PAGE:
Do you remember the days when you would spend nights giggling with your friends for hours and singing along to your favorite songs together? Do you recall the first heart to heart conversation you had with your now spouse or significant other, when you knew they were the one because of the deep connection you felt? Lastly, how good does it feel when you pour your heart out to your best friends and they listen intently to provide perspective that opens your mind to a new way of seeing your problem?
These questions all link to connecting to your authentic self. They describe the experiences we have all felt and yearn to experience more of. As I reflect on these experiences I feel as though they seem more frequent in childhood or as a teenager than they do now. My adult brain interprets this as necessary because life calls upon me in different ways now as an employee, wife and community member. However, my heart pulls me in a completely different direction and asks why can’t there be more opportunities for deep connections, laughter and silliness.
What I have come to understand through experience and a recent book, The Gifts of Imperfection, by Brene Brown is that I have slowly been reeling in my propensity to be vulnerable and therefore, my most authentic self. Being vulnerable means giving up control and letting people see the real you. Moreover, it’s about being “un-cool” and caring less about what others may define as foolish or awkward. In many ways I have believed that I was impervious to the slow onset of vulnerability barriers. I occasionally laugh loud, feel comfortable dancing even when I know I’m not great at it and I speak my mind about what I feel.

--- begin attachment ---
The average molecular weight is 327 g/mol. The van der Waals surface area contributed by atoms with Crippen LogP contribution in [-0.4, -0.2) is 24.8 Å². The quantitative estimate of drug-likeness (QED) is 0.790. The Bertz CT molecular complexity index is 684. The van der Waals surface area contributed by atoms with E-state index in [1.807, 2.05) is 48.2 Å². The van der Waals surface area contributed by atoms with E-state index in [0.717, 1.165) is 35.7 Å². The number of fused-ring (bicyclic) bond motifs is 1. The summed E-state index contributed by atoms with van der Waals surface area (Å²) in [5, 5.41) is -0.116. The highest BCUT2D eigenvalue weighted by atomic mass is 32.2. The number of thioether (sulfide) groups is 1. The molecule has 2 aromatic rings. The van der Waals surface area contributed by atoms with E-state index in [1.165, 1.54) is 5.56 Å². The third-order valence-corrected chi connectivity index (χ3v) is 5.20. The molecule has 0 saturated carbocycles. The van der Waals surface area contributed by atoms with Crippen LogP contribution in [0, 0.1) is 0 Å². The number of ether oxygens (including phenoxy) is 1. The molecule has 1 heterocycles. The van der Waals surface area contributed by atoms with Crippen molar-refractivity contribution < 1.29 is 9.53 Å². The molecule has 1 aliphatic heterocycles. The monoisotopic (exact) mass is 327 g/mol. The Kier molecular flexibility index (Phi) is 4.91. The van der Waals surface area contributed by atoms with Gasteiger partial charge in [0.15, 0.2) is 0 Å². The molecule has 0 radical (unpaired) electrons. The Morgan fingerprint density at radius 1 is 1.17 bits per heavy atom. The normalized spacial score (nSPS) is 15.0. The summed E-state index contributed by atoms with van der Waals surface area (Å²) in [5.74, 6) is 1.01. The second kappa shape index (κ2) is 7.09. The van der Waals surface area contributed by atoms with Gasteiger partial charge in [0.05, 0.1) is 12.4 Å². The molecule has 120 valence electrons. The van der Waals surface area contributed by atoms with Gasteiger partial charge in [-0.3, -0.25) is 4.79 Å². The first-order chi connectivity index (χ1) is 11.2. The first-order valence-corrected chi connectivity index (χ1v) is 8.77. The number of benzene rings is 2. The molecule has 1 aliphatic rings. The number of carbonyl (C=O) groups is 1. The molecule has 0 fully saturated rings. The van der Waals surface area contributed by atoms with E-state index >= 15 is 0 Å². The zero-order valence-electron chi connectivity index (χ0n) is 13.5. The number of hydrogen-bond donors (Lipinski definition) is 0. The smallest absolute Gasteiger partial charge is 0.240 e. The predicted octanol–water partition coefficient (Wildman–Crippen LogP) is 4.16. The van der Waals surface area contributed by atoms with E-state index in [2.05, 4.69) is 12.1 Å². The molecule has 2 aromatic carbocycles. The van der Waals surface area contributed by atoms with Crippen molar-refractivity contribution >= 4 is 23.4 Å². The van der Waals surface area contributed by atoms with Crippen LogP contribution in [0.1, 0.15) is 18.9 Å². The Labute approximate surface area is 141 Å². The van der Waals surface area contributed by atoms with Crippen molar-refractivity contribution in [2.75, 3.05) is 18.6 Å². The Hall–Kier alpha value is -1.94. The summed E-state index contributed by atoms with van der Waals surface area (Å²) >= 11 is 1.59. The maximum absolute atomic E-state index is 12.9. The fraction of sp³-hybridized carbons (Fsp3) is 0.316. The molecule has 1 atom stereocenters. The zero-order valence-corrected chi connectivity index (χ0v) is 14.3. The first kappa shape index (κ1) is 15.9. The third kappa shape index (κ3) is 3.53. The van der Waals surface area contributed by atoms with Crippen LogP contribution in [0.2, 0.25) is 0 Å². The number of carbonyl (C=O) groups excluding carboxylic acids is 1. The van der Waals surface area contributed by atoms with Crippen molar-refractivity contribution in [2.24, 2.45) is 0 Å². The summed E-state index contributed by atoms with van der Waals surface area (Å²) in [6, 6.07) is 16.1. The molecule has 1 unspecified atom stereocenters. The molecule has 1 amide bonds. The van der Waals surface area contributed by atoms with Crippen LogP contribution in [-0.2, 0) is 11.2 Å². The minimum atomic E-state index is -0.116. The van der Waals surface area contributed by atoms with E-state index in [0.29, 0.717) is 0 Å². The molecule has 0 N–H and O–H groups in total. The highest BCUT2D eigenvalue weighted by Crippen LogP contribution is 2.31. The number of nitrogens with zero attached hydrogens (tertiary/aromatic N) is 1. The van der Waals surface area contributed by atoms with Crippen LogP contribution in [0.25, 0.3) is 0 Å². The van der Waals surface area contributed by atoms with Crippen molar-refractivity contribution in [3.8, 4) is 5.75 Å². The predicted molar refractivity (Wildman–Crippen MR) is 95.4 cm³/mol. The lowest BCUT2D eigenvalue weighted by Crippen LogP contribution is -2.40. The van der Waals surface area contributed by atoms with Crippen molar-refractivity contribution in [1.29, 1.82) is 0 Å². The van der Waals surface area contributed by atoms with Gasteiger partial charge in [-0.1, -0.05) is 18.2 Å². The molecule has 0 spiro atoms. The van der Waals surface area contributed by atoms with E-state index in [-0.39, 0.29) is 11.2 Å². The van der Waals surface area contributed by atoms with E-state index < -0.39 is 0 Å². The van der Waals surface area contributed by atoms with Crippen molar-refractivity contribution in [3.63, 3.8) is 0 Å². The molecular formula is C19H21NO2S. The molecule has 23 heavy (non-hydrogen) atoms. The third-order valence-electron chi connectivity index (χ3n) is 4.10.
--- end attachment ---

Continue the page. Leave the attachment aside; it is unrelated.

When I examine myself closer, I realize I typically only do these things with those who are extremely close to me and that I don’t let my vulnerability flag fly as much as I should. This in turn strips away a level of my personality that brings great joy to life and authenticity to the choices I make.
From this examination and my observations of adult v. children’s behavior, I realize that we are all continually held back by the fear of “not fitting in” and “wanting to be accepted by others.” This is a natural tendency, but it’s also one that inhibits us from designing and experiencing life as strongly as possible. If we can become genuinely comfortable with who we are and offer our authentic selves to the world, new opportunities open up and relationships become deeper.
If you are always operating from a place of needing to be accepted by the group, you will become what the group wants you to become. There will be comfort in this direction, but your authenticity will bubble out from the binding you put around it and withhold the right connections from coming into your life. This is due to the fact that you aren’t being honest with the universe about who you are so you’re receiving things the group may want rather than what you really need.
That being said, it’s time for us to open up and clear a space for our truest self to be let out from captivity. In order to do this, you must take time to think about where you have been holding yourself back from expressing your truest nature. Moreover, reflect on your closest relationships with friends and family, are you connecting with them in a deep and meaningful way or just checking in at the surface level?
On a final note, in your day to day interactions are you sacrificing your authenticity to be “cool” and accepted or are you showing up without needing to be like everyone else? Your answers will help you understand if you are on track to be your authentic self and receive the custom created gifts from the universe that you deserve.